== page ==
You can buy tokens who secure their respective networks via Proof-of-Stake, for the passive income. PoS is fantastic, but it’s got an inherent problem: vulnerability to a Sybil attack, where an attacker spoofs (pretends to be) a whole bunch of unique nodes on the network, and coerces the network to his favour, without anyone else knowing the network is full of fake nodes. There are decent band-aids and even better tech on its way to fixing this with finality, and I don’t suggest you avoid PoS because of Sybil attack risk, just know that it exists. However, its reliability at scale isn’t as conclusively proven as proof-of-work or PoW mining is. You may, as I often do, value the passive income from PoS projects more than the risk of Sybil attack. But you’ve assessed that risk by looking at stake generation and the richlist in the block explorer, right? Right?
You can get airdrops. These are pretty sweet. You get tokens for free. Oh, except you have to fill out a form on a website that fingerprints your browser and OS and serves you an ad with a password-stealing keylogger in it. Or you have to download a wallet with a trojan in it that steals all the other crypto on your computer AND creeps your webcam without you knowing. Or I’m being a pessimist and these free tokens are legit and make it to a marketplace where they trade for… almost zero. (What did you expect for free?!) There are always rare exceptions of legitimate airdrops from which you can grind out some additional working capital, even valuable airdrops, but these are few and far between.
Notice a similarity between these three ways to get crypto? They all require you to buy at someone else’s price, or jump through someone else’s hoop, in order to participate. Mining is unique in that you can make a capital investment with resale value, and then forever choose what to mine, or even to mine at all. You are in control. Unlike PoS, you can mine whatever you want, rather than only produce small amounts of the asset you bought (or some specific related asset). Unlike an ICO, you know your mining costs and can choose the effective price you pay via mining breakeven, rather than taking an issuer’s word for it– and no agency has to give you permission, or legalize over what work your computer does to reward you. And unlike airdrops, you can choose what you want to earn, when you want to earn it. There are unique risks to mining, like a pool not paying you, or capital depreciation/obsolescence of your rigs, but you can account for these. They don’t stand in the way of your full and complete control.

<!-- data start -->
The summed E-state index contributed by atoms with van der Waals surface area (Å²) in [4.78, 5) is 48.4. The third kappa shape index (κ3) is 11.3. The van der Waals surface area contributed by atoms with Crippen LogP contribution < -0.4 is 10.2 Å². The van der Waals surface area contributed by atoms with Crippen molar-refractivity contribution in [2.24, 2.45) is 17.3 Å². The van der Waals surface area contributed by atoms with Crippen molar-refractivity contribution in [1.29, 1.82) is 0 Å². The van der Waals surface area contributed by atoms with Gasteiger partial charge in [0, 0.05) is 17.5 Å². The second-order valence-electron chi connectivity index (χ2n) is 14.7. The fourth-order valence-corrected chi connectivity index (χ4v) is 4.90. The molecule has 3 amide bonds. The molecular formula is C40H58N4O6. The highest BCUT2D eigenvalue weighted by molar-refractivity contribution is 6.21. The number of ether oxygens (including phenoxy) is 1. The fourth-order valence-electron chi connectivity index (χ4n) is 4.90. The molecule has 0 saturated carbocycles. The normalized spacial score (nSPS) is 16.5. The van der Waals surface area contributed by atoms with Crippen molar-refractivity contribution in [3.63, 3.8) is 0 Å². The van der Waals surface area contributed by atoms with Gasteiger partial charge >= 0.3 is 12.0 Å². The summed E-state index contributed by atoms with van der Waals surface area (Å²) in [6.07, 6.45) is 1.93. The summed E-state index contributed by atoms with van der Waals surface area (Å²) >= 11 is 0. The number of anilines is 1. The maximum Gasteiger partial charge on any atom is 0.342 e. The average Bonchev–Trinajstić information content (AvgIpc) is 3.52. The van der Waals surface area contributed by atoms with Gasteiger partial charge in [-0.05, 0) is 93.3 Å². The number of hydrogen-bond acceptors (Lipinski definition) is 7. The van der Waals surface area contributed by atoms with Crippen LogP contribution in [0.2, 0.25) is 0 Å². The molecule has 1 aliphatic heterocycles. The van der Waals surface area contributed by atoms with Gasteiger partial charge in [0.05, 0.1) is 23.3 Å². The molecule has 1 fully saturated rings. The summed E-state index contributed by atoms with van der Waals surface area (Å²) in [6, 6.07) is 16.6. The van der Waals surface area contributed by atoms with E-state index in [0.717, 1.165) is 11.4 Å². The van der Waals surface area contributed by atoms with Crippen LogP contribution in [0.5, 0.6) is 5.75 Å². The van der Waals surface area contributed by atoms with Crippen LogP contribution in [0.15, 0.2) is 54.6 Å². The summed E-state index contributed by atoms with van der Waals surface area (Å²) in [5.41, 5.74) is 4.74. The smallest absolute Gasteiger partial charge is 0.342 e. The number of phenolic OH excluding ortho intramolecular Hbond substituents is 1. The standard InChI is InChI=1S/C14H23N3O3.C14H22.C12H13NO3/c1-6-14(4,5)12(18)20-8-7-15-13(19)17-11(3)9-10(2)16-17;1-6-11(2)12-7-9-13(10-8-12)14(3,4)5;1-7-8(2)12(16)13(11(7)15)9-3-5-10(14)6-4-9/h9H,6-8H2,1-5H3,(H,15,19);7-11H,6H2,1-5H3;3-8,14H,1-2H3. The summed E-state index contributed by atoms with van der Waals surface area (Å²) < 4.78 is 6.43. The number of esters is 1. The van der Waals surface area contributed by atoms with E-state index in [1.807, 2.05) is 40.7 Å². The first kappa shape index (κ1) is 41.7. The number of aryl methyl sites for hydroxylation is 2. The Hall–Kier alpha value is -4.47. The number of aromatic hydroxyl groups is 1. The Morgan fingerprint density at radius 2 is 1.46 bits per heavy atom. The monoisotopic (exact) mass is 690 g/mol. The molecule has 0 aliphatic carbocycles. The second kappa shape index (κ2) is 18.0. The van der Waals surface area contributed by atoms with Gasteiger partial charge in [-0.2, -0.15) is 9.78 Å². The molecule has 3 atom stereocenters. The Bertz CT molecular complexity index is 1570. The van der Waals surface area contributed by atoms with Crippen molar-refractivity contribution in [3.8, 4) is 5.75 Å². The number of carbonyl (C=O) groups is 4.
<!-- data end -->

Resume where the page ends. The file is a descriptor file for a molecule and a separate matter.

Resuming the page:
Maybe most importantly, mining introduces you to an important set of fundamentals you may have ignored in your investing. If you’ve bought a PoW coin without knowing what it cost to mine it, you may have been the other side of the trade belonging to a spec miner taking extreme multiples in profit. From your pocket. This is the information gap I mentioned earlier, which directly pays miners. No information gap or profit opportunity? The miner turns off the rig, or points it somewhere else. Information gap that can reduce risk or increase profit? The miner turns on the rig and mines like hell.
You want to be the miner, don’t you.
#iwanttobetheminer

 

HOW DO I GET STARTED WITH CRYPTO MINING?

So you want to get started with crypto mining. You read my last article where we covered why it’s so powerful, not just as a method of earning, but as a tool in understanding and *controlling* your investments and your crypto wealth in a broader sense. You get it, you’re at the front door of my house, and I can hear you pounding on it.
Before I invite you in, do something for me first.
You can run this as a real experiment, or a thought experiment and take my word for it– you assume 100% responsibility!
We’re going to take a look at what it means to have a miner running in your home. Go to minergate.com/downloads/gui and install it on your computer– laptop or desktop, big or small, doesn’t matter. (Good antivirus will alert you, because MinerGate mines crypto, and it is a potentially unwanted program for many people.) Install it and run it for 60 seconds, then turn it off (uninstall it forever if you want).